(STAR) By Paolo Romero - President Arroyo vowed yesterday to match the approval of the P1.126 trillion national budget passed by Congress with the resolve to increase revenue collections, cut red tape and reduce graft and corruption.

In a statement, the President welcomed the ratification of the 2007 General Appropriations Act (GAA), saying the measure will spur investment and create jobs.

She lauded lawmakers "for putting the interest of the people in the front-line by approving the budget."

The President described the approval of the national outlay, which broke the cycle of reenacting budget in the last two years, as "a brand new day for the Filipino people towards greater social, economic and political stability."

"This administration is prepared to match the approval of the budget with the full determination to collect the needed revenues to drive its expenditures, push disciplined spending and resource conservation, cut red tape and check graft and corruption," Mrs. Arroyo said.

Every item in the budget, she said, is designed to promote good governance, strengthen confidence and enterprise, drive up investments and jobs, deliver social dividends and fight terror and crime.

"This budget helps put our fiscal house in order and signals to the world that the Philippines is raring and more than ready to do more business and bring the fruits of the economy down to every household," she said.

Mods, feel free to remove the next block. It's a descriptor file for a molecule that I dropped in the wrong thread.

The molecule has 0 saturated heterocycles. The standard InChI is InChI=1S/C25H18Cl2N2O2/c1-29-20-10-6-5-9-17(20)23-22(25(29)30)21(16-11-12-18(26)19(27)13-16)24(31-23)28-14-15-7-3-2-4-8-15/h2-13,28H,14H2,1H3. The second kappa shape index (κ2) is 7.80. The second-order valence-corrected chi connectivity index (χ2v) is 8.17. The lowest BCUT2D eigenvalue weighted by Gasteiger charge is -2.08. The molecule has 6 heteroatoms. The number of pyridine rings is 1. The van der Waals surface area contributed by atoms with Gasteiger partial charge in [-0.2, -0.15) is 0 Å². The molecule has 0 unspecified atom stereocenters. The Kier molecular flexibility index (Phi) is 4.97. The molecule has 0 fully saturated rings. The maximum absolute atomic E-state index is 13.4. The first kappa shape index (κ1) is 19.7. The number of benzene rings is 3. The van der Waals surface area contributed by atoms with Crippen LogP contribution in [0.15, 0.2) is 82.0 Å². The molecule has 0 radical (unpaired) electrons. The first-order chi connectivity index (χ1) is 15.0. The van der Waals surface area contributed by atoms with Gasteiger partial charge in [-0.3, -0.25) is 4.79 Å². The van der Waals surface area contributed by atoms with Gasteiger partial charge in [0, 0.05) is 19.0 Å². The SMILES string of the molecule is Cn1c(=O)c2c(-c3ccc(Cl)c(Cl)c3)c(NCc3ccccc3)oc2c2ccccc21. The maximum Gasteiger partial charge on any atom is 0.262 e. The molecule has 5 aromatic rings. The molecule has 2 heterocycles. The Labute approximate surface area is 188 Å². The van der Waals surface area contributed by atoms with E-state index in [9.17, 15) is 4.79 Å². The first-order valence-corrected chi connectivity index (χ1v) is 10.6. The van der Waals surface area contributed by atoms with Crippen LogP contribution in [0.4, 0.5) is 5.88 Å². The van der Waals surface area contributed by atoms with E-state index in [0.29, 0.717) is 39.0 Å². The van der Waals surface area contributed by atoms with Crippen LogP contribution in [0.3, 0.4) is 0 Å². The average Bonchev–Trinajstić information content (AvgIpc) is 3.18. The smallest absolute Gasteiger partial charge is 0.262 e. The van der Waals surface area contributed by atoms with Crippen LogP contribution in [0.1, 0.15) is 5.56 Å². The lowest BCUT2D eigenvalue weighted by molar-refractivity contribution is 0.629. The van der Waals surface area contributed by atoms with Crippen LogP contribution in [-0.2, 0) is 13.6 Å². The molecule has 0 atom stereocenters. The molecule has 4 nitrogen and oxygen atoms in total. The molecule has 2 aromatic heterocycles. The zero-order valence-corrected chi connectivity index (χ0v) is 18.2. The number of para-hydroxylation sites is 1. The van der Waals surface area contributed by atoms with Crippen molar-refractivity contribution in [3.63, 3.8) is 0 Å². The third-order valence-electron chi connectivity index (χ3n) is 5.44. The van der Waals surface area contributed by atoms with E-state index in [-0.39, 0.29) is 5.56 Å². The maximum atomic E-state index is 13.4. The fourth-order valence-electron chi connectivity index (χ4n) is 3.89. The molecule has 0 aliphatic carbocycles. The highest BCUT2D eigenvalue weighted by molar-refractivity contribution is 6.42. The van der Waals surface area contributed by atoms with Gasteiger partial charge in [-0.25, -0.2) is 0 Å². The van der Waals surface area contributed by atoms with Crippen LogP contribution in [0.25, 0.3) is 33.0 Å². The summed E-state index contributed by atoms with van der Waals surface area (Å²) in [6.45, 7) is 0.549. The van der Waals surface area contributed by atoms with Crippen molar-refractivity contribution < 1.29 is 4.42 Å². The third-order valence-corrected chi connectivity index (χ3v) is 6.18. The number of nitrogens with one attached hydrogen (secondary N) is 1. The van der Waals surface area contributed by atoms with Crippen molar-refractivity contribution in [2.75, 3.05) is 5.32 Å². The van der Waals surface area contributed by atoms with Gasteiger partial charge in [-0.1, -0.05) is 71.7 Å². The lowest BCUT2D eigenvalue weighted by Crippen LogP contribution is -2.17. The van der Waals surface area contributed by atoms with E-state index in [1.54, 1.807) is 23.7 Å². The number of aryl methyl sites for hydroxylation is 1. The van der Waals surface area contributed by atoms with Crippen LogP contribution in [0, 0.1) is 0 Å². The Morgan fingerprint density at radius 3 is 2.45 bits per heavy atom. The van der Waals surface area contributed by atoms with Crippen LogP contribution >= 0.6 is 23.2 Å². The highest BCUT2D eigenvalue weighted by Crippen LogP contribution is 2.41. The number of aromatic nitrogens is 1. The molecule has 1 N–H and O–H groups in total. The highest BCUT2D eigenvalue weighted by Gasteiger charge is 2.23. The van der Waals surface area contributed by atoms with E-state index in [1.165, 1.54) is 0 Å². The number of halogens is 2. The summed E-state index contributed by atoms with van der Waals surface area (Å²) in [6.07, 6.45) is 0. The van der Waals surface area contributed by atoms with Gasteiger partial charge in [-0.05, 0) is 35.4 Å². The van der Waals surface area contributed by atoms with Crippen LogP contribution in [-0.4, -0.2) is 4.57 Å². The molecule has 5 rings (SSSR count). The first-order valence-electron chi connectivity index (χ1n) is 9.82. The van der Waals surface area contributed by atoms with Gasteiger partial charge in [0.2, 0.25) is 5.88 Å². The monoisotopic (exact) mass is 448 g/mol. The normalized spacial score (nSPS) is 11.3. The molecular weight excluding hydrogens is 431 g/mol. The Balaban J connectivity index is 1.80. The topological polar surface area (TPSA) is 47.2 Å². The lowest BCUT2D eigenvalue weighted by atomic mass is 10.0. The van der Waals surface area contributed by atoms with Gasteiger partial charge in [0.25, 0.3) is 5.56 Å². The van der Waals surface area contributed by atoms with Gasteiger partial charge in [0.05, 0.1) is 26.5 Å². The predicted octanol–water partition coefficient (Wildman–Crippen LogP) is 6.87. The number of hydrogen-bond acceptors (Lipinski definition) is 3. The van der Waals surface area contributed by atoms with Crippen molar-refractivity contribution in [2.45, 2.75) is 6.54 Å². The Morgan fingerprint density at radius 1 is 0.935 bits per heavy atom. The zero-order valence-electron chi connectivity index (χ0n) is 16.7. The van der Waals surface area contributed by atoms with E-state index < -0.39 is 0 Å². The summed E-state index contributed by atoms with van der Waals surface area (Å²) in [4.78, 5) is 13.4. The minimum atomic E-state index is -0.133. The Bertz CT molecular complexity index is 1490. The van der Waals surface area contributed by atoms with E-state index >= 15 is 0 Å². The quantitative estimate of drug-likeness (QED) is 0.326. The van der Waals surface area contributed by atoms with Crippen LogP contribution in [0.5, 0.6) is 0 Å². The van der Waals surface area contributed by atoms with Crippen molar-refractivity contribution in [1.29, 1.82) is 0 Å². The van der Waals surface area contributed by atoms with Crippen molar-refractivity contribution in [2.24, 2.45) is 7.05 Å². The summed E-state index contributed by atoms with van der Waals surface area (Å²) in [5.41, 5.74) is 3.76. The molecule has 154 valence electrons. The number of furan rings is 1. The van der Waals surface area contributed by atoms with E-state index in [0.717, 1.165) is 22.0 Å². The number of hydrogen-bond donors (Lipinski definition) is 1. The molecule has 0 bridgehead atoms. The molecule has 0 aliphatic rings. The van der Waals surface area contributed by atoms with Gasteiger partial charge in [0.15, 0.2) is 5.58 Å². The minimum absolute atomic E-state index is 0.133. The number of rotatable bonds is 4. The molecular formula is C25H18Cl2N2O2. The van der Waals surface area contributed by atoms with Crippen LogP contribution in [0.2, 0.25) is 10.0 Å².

The country’s economic growth is expected to rise this year thanks to increased spending on infrastructure and services under the 2007 budget that will soon be signed into law, senior officials said.

Under the P1.126-trillion budget, spending on infrastructure will be increased by P75 billion, said Budget Secretary Rolando Andaya Jr.

Last year the government spent P38.7 billion on infrastructure, the equivalent of 0.73 percent of the country’s total economic output.

Spending on public works, health and education will also be increased.

Andaya said even with the new budget, the government was still targeting a budget deficit of only P63 billion, adding that any additional revenues from privatization would be spent on infrastructure.

As the GAA heads to the Palace for Mrs. Arroyo’s signature, Andaya said his agency is preparing items that can be "frontloaded" before the public works ban 45 days before the May 14 polls takes effect.

Traditionally, summer offers the "good weather window" for road repair and classroom construction before the typhoon season and classes begin in June, he said.

But all spending, Andaya noted, would be done pursuant with the GAA and in obedience of election laws.

Section 261 of the Omnibus Election Code prohibits the "release, disbursement and expenditure of public funds" for certain types of public works activity.

The ban, according to a memorandum made by the legal department of the Department of Budget and Management (DBM), does not cover: emergency works in calamity areas provided they are limited to the restoration of damaged facility; foreign-funded projects; maintenance work of existing public works project, provided no additional laborer shall be hired; preparatory works and projects commenced before the start of the election period; and, housing and related projects.

However, projects implemented under these categories shall be reported to the Commission on Elections before the start of the campaign period for local candidates. — With AFP, AP

Chief News Editor: Sol Jose Vanzi

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